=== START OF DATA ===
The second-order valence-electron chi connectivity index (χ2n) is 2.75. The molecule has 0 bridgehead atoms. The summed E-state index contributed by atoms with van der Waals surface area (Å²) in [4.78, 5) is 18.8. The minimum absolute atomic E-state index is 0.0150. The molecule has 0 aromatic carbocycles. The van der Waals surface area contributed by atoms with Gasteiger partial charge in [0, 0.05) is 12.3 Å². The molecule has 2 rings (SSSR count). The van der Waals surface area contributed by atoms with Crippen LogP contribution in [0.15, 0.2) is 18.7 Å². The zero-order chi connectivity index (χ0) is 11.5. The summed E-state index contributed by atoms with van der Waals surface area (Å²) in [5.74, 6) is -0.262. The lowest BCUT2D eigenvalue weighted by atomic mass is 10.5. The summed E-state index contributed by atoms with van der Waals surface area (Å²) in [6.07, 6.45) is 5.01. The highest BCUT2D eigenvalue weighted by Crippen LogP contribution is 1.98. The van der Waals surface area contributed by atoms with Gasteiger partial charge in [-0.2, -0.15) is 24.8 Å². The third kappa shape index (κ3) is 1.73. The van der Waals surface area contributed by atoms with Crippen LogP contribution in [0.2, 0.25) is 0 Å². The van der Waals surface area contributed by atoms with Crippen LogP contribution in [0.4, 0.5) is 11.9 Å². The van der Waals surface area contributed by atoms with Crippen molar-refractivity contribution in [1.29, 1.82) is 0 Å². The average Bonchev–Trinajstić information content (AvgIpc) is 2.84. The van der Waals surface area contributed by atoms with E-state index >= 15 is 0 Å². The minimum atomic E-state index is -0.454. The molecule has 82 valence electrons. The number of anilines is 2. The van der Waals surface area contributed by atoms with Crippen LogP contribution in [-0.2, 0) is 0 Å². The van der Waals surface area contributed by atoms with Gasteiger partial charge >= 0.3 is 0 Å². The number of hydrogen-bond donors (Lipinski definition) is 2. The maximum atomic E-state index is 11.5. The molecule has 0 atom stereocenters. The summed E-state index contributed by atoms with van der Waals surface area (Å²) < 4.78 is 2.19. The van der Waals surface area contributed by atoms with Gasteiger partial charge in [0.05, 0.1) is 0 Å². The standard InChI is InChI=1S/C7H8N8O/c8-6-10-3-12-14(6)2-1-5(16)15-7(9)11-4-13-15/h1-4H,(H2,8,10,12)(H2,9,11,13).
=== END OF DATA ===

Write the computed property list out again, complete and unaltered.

The second-order valence-electron chi connectivity index (χ2n) is 2.75. The molecule has 0 bridgehead atoms. The summed E-state index contributed by atoms with van der Waals surface area (Å²) in [4.78, 5) is 18.8. The minimum absolute atomic E-state index is 0.0150. The molecule has 0 aromatic carbocycles. The van der Waals surface area contributed by atoms with Gasteiger partial charge in [0, 0.05) is 12.3 Å². The molecule has 2 rings (SSSR count). The van der Waals surface area contributed by atoms with Crippen LogP contribution in [0.15, 0.2) is 18.7 Å². The zero-order chi connectivity index (χ0) is 11.5. The summed E-state index contributed by atoms with van der Waals surface area (Å²) in [5.74, 6) is -0.262. The lowest BCUT2D eigenvalue weighted by atomic mass is 10.5. The summed E-state index contributed by atoms with van der Waals surface area (Å²) in [6.07, 6.45) is 5.01. The highest BCUT2D eigenvalue weighted by Crippen LogP contribution is 1.98. The van der Waals surface area contributed by atoms with Gasteiger partial charge in [-0.2, -0.15) is 24.8 Å². The third kappa shape index (κ3) is 1.73. The van der Waals surface area contributed by atoms with Crippen LogP contribution in [0.2, 0.25) is 0 Å². The van der Waals surface area contributed by atoms with Crippen LogP contribution in [0.4, 0.5) is 11.9 Å². The van der Waals surface area contributed by atoms with Crippen molar-refractivity contribution in [1.29, 1.82) is 0 Å². The average Bonchev–Trinajstić information content (AvgIpc) is 2.84. The van der Waals surface area contributed by atoms with E-state index >= 15 is 0 Å². The minimum atomic E-state index is -0.454. The molecule has 82 valence electrons. The number of anilines is 2. The van der Waals surface area contributed by atoms with Crippen LogP contribution in [-0.2, 0) is 0 Å². The van der Waals surface area contributed by atoms with Gasteiger partial charge >= 0.3 is 0 Å². The number of hydrogen-bond donors (Lipinski definition) is 2. The maximum atomic E-state index is 11.5. The molecule has 0 atom stereocenters. The summed E-state index contributed by atoms with van der Waals surface area (Å²) < 4.78 is 2.19. The van der Waals surface area contributed by atoms with Gasteiger partial charge in [0.05, 0.1) is 0 Å². The standard InChI is InChI=1S/C7H8N8O/c8-6-10-3-12-14(6)2-1-5(16)15-7(9)11-4-13-15/h1-4H,(H2,8,10,12)(H2,9,11,13).